Outsourcing giant Interserve, which provides services to more than 700 schools, is reportedly going to be put into administration today.
However, the company has insisted this will not be a Carillion-style collapse and it is very much business as usual, with no big job losses anticipated.
Shareholders at Interserve, which employs 45,000 people in the UK, today failed to secure investor backing for a rescue plan, meaning lenders who lent the company more than £600 million will now seize control of it, according to the BBC.
The outsourcing giant is an international support services and construction group with huge UK government contracts in areas including health, education and defence.
According its website, the firm provides catering services to 700 schools, as well as facilities management, financing and construction.
Interserve told our sister paper FE Week it will be business as usual if the company does go into administration, and it will honour all of its contracts, meaning there will be minimal disruption to the schools it supports.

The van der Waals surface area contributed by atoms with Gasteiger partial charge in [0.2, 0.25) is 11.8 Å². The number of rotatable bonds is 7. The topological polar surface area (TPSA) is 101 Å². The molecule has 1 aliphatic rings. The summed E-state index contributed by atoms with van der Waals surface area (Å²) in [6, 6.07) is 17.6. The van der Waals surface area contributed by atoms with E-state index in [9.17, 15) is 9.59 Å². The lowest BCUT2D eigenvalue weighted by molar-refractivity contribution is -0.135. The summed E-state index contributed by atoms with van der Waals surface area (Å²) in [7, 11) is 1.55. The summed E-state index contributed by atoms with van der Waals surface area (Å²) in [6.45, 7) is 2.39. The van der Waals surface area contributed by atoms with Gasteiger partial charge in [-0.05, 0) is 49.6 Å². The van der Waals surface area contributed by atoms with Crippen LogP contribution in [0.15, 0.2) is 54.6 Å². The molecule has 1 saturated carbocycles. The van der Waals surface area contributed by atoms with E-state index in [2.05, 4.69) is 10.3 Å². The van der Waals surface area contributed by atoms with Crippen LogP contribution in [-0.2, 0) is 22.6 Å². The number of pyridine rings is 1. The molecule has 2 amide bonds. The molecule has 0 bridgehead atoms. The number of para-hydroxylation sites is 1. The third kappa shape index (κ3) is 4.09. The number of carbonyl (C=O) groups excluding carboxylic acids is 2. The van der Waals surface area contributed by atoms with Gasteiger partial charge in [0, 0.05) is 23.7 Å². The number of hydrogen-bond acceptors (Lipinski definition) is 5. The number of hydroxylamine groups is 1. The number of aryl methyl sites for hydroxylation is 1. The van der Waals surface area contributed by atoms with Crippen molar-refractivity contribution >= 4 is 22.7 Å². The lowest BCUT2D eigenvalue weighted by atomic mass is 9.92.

A formal statement is expected to be released later today.
It comes after the academy trust set up by the firm was dissolved this summer just three years after setting up.
The Interserve Academies Trust, which operated the Crawshaw secondary academy in Yorkshire, posted its last full accounts up to August 2016 stating the trust had “adequate resources to continue in operational existence for the foreseeable future”.
But in July 2017, the trust applied to be struck off and it was finally dissolved this August. The school moved to a new chain, the Red Kite Learning trust, in March 2017.
Schools Week has also previously reported Interserve Academies Trust was one of 23 trusts which breached funding rules when they made payments to companies related to members of their staff or trustees.
Interserve accumulated debt after construction project delays and a failed energy-from-waste project.
The crisis surrounding the outsourcing giant has sparked fears that it could be heading for the same fate as its former rival Carillion, which provided facilities management in more than 800 schools and maintenance services in almost 700, and went insolvent in January 2018.
Interserve said its position is not the same as Carillion.